Richard, you can't have a rubber band going across the QR code. It requires all the squares to read the code. If you have a lot of information (a Paypal payment) the generated code willl have lots of small squares. If you have very little information (7S) the QR code will not have many squares.

You have to ask what you want your QR code to link to. If it's just text, the effect isn't that great. It would be much easier and stronger to have the words written on cards and have one word change to another.

What's great about these codes is that they can take you from paper media to electronic on one go. Far better to employ video links than words.

Having said that, I do think there could be something in this idea. Think of one of the cards here:

http://qrcode.kaywa.com/img.php?s=8&d=A%20of%20S%0D%0A10%20of%20C%0D%0A4%20of%20D%0D%0AQ%20of%20S%0D%0A7%20of%20H

Now scan this:
http://qrcode.kaywa.com/img.php?s=8&d=A%20of%20S%0D%0A%0D%0A4%20of%20D%0D%0AQ%20of%20S%0D%0A7%20of%20H

Working the odds, this must have worked with a few people.

You cannot generate a picture but you could link to a webpage with pictures on.
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Postby Joe Pecore » 01/25/11 02:44 PM

I thought QR Codes had error correction capability built it and that data can be read even if the symbol is partially dirty or damaged. I'm thinking a scanner still might be able to read it if the rubber band was thin enough.
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Postby James Laudermilk » 01/27/11 11:46 AM

Awesome! Love it!
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Postby Jon Allen » 01/28/11 04:15 AM

Joe, with a thin enough rubber band, the OTL principle will be harder to employ. It will also look strange to people that you have placed something over the qr code.

To see how similar the codes can be I generated 'Diamond' and 'Diamonds' and the code was totally different so I don't think the OTL principle will work unless the whole code changes.

As this is the Marketing and Business section, I'm still interested to hear people's views of the advert or having these codes on magic products. In my lecture on Monday, I received very positive feedback about having them in my lecture notes to show the routines.
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Postby Gordon Meyer » 02/01/11 02:50 AM

Jon, no fair derailing this discussion with actual facts. :) Let's continue to brainstorm techniques in a vacuum, it's way for fun.
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Postby David D. C. » 02/01/11 06:58 PM

Jon, you are correct.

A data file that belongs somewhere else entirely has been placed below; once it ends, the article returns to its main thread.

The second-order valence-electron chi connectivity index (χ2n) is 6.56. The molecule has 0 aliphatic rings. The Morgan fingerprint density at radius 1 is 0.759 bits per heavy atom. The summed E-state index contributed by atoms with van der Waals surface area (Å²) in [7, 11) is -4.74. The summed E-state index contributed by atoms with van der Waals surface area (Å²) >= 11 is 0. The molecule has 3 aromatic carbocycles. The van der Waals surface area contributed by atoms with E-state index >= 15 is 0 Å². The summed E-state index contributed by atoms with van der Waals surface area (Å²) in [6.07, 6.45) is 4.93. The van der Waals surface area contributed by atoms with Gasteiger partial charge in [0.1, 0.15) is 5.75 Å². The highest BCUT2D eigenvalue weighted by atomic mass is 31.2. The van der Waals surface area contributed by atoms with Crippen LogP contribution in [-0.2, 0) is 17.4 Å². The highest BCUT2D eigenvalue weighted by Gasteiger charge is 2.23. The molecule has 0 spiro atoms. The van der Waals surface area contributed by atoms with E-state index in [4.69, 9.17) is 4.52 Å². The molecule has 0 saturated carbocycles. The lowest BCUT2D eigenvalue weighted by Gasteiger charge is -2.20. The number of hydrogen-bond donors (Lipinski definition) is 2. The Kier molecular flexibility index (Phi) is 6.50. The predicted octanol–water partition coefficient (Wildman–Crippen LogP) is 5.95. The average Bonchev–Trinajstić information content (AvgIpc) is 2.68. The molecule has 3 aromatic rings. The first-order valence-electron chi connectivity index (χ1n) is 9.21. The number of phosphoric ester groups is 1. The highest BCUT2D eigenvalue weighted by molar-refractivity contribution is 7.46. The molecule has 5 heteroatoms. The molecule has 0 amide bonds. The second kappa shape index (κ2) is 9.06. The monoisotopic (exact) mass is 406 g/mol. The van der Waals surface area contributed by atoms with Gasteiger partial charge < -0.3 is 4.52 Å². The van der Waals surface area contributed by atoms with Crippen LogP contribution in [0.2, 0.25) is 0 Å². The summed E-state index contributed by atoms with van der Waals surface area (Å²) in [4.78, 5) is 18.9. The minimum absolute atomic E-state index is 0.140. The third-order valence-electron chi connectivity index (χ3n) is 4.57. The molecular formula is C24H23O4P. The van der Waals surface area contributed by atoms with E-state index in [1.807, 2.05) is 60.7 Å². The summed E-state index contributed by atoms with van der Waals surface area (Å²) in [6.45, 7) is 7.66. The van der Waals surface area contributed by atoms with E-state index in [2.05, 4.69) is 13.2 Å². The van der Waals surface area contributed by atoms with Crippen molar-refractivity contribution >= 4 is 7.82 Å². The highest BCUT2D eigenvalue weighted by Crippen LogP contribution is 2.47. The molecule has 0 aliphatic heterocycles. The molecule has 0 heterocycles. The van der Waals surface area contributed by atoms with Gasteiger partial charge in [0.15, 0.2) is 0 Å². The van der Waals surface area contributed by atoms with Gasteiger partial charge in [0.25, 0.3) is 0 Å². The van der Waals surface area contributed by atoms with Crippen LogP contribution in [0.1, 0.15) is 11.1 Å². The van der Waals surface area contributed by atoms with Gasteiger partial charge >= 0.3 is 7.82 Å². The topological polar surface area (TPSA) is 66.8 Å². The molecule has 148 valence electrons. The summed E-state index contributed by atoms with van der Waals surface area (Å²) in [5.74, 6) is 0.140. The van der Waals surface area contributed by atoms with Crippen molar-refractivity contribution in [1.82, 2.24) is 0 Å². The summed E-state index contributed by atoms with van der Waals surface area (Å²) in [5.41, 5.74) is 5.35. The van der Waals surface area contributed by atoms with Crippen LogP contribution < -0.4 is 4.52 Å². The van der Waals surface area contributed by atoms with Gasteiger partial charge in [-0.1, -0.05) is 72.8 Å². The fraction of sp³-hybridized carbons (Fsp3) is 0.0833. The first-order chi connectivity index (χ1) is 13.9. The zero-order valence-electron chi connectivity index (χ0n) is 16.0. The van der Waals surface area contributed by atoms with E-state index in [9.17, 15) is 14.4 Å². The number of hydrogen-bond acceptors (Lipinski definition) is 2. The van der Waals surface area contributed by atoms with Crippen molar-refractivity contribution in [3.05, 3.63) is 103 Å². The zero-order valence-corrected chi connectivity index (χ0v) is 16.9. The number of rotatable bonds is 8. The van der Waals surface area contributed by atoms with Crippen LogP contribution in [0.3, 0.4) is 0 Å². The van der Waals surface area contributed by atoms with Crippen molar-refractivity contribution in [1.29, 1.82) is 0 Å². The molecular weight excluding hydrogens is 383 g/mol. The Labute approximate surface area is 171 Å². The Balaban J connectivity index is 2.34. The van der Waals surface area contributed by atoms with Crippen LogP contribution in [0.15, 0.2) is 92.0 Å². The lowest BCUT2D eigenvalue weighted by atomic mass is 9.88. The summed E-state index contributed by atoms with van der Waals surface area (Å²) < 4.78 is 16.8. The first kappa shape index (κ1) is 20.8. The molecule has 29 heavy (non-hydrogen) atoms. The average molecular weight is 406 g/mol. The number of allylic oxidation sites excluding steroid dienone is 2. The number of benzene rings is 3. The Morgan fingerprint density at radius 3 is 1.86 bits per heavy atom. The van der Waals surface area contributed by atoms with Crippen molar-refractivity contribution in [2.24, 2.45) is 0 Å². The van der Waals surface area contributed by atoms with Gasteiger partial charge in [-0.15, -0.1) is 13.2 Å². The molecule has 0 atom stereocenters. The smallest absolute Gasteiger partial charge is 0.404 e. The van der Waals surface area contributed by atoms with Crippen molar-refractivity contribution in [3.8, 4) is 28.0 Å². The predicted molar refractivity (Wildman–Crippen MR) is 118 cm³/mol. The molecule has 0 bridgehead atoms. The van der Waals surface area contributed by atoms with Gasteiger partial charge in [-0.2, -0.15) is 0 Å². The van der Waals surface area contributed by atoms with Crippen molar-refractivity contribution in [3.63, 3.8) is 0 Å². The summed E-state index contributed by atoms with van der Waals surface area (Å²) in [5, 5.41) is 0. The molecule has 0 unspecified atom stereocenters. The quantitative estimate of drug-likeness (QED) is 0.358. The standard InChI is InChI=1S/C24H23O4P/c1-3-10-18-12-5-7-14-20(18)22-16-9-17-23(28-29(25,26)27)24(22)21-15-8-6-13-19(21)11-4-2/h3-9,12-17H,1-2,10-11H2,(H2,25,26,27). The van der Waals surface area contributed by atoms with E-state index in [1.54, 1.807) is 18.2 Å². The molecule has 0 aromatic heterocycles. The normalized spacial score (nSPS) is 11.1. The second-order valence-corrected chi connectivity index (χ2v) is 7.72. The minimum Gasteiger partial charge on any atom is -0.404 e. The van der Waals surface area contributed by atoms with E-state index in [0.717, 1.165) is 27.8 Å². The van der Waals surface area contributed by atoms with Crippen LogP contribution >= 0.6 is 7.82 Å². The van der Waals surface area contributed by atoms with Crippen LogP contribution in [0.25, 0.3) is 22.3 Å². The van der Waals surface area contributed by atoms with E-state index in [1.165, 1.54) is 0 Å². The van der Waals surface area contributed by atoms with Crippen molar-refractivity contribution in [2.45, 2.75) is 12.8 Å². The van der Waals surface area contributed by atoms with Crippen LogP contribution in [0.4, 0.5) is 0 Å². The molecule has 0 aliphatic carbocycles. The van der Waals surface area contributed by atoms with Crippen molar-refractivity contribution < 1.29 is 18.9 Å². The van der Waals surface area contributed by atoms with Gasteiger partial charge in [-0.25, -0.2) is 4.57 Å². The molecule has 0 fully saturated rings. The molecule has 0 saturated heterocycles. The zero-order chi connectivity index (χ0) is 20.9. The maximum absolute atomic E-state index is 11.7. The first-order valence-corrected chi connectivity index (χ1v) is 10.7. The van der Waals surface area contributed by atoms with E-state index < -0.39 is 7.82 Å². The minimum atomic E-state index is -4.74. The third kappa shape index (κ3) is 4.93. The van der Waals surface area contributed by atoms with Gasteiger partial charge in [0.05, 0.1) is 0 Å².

The reason for QR codes is that it can be photographed with even a crappy cameraphone and still contain information, like a web address, without typing. That describes the new culture of almost everyone having some sort of digital recording device at any given time. And they can be quickly created.

SO instead of a business card, you can have a QR code you can keep on you. If someone wants your info, tell them to take a picture via their cellphone and send it via text message to a small number, and have it reply back to the cell phone via text message with your contact info ready to install on their cellphone. (This eliminates the need for a specific reader application.)

If they have a reader app, like on a iPhone or Android, the same QR code can link to your website with a button to send contact info to a phone (as well as any other info or media about you)

All without having to hand a losable business card and being able to track how many people respond to a code. And you don't have to awkwardly input anything into a iPhone in an awkward setting; just snap and go.

But that's just one way to distribute (and collect) information via QR codes.

I can imagine how positive feedback must be on the lecture notes. I can envision QR codes as quick ways to look video accompaniments to text lecture notes, or other information. But also imagine demoing a trick at a lecture and you know several people want to purchase its secret right there and then? Well, instruct them right there to take out their camera and "shoot and send" a QR code to either get them a link to the secret that they can now purchase online, or send them to a special webpage for the lecture notes. That way, you getting sales right at the moment of impulse. (Or just showing off how geeky you are.) And note, you've eliminated packaging and printing, just selling/giving the "notes" directly like some of the On Demand streaming or downloadable magic products that have popped up.

But like selling downloadable videos, I believe the trick is to acclimate people to use the technology in the least awkward way. (Or just keep babbling until a really good idea comes into focus).

[Ya, I've worked with these codes before.]
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Postby Ian Kendall » 02/02/11 06:58 AM

There's one thing that seems strange - do your codes go to a site that is smartphone compatible? iPhones cannot display Flash, so if you have FLV video on your demo it won't show up. If you have a full web version, how do you get the code into your PC? Holding a card up to a webcam seems clumsy.

I have a CR code on the back of my business card that links to a phone formatted web page. It looks pants on a full screen browser, but that's not the intended use. It's so someone can scan the card and get right to my contact details.

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Postby Jonathan Townsend » 02/02/11 09:42 AM

David D. C. wrote:...I believe the trick is to acclimate people to use the technology in the least awkward way. ...


Many already are. The tough part is to remember that magicians are way behind on this stuff. Try using the QR codes as design elements and a secondary layer of content rather than primary. IE clever tee shirts are already yesterday's disposables - try imbedding them into the decor of your props. ;)